Why Does My Cat Scratch The Floor Before Eating — The Weird Behavior Explained

Why Does My Cat Scratch The Floor Before Eating

Most owners have witnessed their feline friends kneading and scratching around their food, leaving us with the question Why does my cat scratch the floor before eating? This instinctive behavior serves mostly as a communication tool, as cats leave their scent and visual marks and express their contentment or dislike of the food. Also, they cover their tracks or simply make themselves comfortable. 


Why Does My Cat Scratch The Floor Before Eating 


Every cat owner enjoys a long list of silly things cats do. Recently, we adopted a new kitten, and I immediately started noticing she’s acting weird around her food and water bowls. Before she starts feasting she has a long session of pawing, scratching, and kneading the floor around her bowls. The behavior left me wondering why does my cat scratch the floor before eating?


As it turns out, it’s not an unusual behavior and there’s nothing wrong with the kitten. She’s exhibiting an instinct shared with her wild ancestors, and even with the big cats of today. This behavior is natural and harmless to our cats. In fact, it’s a positive sign that the feline is feeling at home. 


Why Does My Cat Scratch The Floor Before Eating — Or Knead It?


Before moving on, I’d like to briefly discuss the difference between kneading and scratching. They are both instinctive behaviors that are deeply hard-wired in our feline companions. Often, they stem from the same root and serve the same purpose, as you are about to see. 




Kneading is a common trait most owners find cute and quite charming. It is also referred to as “making biscuits” because a cat looks like it’s kneading dough. When kneading, cats are pushing their paws in and out, alternating between left and right. Cat owners know exactly what I’m talking about. It’s that warm feeling you get when your cat is “giving you a massage.” 


Moreover, a kneading cat is a happy, relaxed cat. This behavior is often accompanied by purring and it usually means your feline is expressing satisfaction or anticipation of something highly enjoyable.


Some cats knead with all four paws, while others use just the two front ones. Some retract their claws entirely, but others also scratch away the surface below. That is when kneading becomes scratching. So next time you wonder, Why is my cat scratching the floor before eating? consider that she might just be incredibly happy.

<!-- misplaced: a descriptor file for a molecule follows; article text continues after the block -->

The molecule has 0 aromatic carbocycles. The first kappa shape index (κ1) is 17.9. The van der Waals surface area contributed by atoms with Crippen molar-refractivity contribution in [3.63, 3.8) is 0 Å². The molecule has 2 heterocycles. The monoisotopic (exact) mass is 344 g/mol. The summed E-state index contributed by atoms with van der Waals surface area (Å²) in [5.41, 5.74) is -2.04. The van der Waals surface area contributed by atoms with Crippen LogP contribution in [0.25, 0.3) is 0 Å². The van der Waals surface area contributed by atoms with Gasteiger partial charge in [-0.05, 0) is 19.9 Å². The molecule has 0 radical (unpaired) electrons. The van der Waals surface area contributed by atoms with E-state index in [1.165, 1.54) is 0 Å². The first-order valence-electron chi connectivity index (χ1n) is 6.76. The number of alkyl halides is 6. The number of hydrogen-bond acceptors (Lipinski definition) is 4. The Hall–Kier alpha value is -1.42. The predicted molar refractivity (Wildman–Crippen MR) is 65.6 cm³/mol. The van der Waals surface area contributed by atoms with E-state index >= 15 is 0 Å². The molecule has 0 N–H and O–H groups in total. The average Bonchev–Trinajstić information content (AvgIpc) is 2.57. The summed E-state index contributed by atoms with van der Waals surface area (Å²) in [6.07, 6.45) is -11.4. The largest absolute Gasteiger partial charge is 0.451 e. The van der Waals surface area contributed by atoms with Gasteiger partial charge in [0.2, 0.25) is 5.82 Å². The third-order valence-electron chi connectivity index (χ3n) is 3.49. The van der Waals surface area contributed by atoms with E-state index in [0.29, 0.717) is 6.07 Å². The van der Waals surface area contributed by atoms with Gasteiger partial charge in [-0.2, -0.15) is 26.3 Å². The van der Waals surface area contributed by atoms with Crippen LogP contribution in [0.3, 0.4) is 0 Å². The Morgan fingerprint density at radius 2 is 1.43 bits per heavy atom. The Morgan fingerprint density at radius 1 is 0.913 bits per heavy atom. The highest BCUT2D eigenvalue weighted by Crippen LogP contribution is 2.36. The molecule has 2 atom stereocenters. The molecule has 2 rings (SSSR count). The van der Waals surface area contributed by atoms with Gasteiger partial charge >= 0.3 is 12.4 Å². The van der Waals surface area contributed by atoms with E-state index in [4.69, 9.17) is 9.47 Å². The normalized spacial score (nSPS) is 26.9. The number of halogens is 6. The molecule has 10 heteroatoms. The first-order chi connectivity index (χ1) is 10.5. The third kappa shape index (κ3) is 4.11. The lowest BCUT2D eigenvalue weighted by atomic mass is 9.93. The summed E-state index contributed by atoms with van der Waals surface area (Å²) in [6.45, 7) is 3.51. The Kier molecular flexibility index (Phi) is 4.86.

Scratching is a completely normal behavior that cats often display. They love to scratch for different reasons. Although it’s an instinct it’s much less cute than kneading and often unacceptable. 


Kittens and mature cats alike scratch while playing, stretching, and feeding. The need to remove dead layers of the claws, sharpen them, and keep them in generally good shape will have your cat scratch away at just about anything. 


Cats scratch to mark their territory by leaving both visual and scent marks. The scent glands in the soft pads of their paws leave unique marks they use as communication tools with other felines and reminders for themselves. 


Why Does My Cat Scratch The Floor Before Eating — Theories


Although kneading and scratching around the food bowl is a common cat behavior, there are numerous theories about the reason behind it. Domesticated felines will scratch tiles and linoleum and knead on carpets and rugs because it’s in their nature to do so. 


Covering Their Tracks


Much like wild cats, domesticated felines have the natural instinct to bury their food. Cats in the wild hunt for food and eat as much of a carcass as they can at once. As a protective measure against predators, they bury the leftovers, covering them with leaves and dirt. By doing so, they mask the scent of rotten meat and prevent enemies from tracking them down. 


Of course, domestic cats have little competition for food and practically no predators. What’s more, our pets are mostly very well fed. Most house cats live a life of abundance and rarely if ever, feel hunger. Nevertheless, they still share instincts with their wild cousins. 


Take my kitten for example — I fill her bowl, she sniffs around it and instantly starts kneading. Just when I think she’s about to start eating, the kneading turns to scratch. After a whole minute of scratching, she turns around and leaves without even touching her food.